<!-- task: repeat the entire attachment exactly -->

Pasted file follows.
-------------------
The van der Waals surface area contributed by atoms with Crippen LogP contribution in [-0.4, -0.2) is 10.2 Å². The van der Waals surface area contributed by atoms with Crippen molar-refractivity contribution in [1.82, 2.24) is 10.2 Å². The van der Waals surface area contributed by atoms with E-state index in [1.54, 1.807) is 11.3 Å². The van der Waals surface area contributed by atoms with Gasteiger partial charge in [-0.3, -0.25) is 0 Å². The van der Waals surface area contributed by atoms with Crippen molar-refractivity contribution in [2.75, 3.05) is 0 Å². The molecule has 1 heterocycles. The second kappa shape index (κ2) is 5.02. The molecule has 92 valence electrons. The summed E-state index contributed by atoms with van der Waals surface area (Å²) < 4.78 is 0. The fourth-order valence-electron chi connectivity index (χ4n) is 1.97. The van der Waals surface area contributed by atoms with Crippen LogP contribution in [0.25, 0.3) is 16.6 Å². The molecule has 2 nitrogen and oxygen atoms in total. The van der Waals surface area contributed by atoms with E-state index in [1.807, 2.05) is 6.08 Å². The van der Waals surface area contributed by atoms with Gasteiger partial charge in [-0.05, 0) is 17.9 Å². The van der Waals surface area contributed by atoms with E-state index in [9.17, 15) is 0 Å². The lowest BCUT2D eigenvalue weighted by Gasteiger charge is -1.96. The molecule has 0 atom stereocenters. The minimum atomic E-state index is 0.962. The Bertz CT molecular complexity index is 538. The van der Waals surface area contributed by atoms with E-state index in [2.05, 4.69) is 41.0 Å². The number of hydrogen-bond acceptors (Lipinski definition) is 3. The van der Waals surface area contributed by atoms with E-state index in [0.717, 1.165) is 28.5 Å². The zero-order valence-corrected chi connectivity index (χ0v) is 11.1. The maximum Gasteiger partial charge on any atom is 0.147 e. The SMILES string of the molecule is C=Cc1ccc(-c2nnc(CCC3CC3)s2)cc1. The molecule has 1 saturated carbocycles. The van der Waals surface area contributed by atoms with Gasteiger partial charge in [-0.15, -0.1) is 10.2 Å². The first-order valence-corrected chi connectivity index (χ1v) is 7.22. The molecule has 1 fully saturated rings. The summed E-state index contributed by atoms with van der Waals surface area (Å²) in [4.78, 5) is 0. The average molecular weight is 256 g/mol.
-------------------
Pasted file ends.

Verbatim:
The van der Waals surface area contributed by atoms with Crippen LogP contribution in [-0.4, -0.2) is 10.2 Å². The van der Waals surface area contributed by atoms with Crippen molar-refractivity contribution in [1.82, 2.24) is 10.2 Å². The van der Waals surface area contributed by atoms with E-state index in [1.54, 1.807) is 11.3 Å². The van der Waals surface area contributed by atoms with Gasteiger partial charge in [-0.3, -0.25) is 0 Å². The van der Waals surface area contributed by atoms with Crippen molar-refractivity contribution in [2.75, 3.05) is 0 Å². The molecule has 1 heterocycles. The second kappa shape index (κ2) is 5.02. The molecule has 92 valence electrons. The summed E-state index contributed by atoms with van der Waals surface area (Å²) < 4.78 is 0. The fourth-order valence-electron chi connectivity index (χ4n) is 1.97. The van der Waals surface area contributed by atoms with Crippen LogP contribution in [0.25, 0.3) is 16.6 Å². The molecule has 2 nitrogen and oxygen atoms in total. The van der Waals surface area contributed by atoms with E-state index in [1.807, 2.05) is 6.08 Å². The van der Waals surface area contributed by atoms with Gasteiger partial charge in [-0.05, 0) is 17.9 Å². The van der Waals surface area contributed by atoms with E-state index in [9.17, 15) is 0 Å². The lowest BCUT2D eigenvalue weighted by Gasteiger charge is -1.96. The molecule has 0 atom stereocenters. The minimum atomic E-state index is 0.962. The Bertz CT molecular complexity index is 538. The van der Waals surface area contributed by atoms with E-state index in [2.05, 4.69) is 41.0 Å². The number of hydrogen-bond acceptors (Lipinski definition) is 3. The van der Waals surface area contributed by atoms with E-state index in [0.717, 1.165) is 28.5 Å². The zero-order valence-corrected chi connectivity index (χ0v) is 11.1. The maximum Gasteiger partial charge on any atom is 0.147 e. The SMILES string of the molecule is C=Cc1ccc(-c2nnc(CCC3CC3)s2)cc1. The molecule has 1 saturated carbocycles. The van der Waals surface area contributed by atoms with Gasteiger partial charge in [-0.15, -0.1) is 10.2 Å². The first-order valence-corrected chi connectivity index (χ1v) is 7.22. The molecule has 1 fully saturated rings. The summed E-state index contributed by atoms with van der Waals surface area (Å²) in [4.78, 5) is 0. The average molecular weight is 256 g/mol.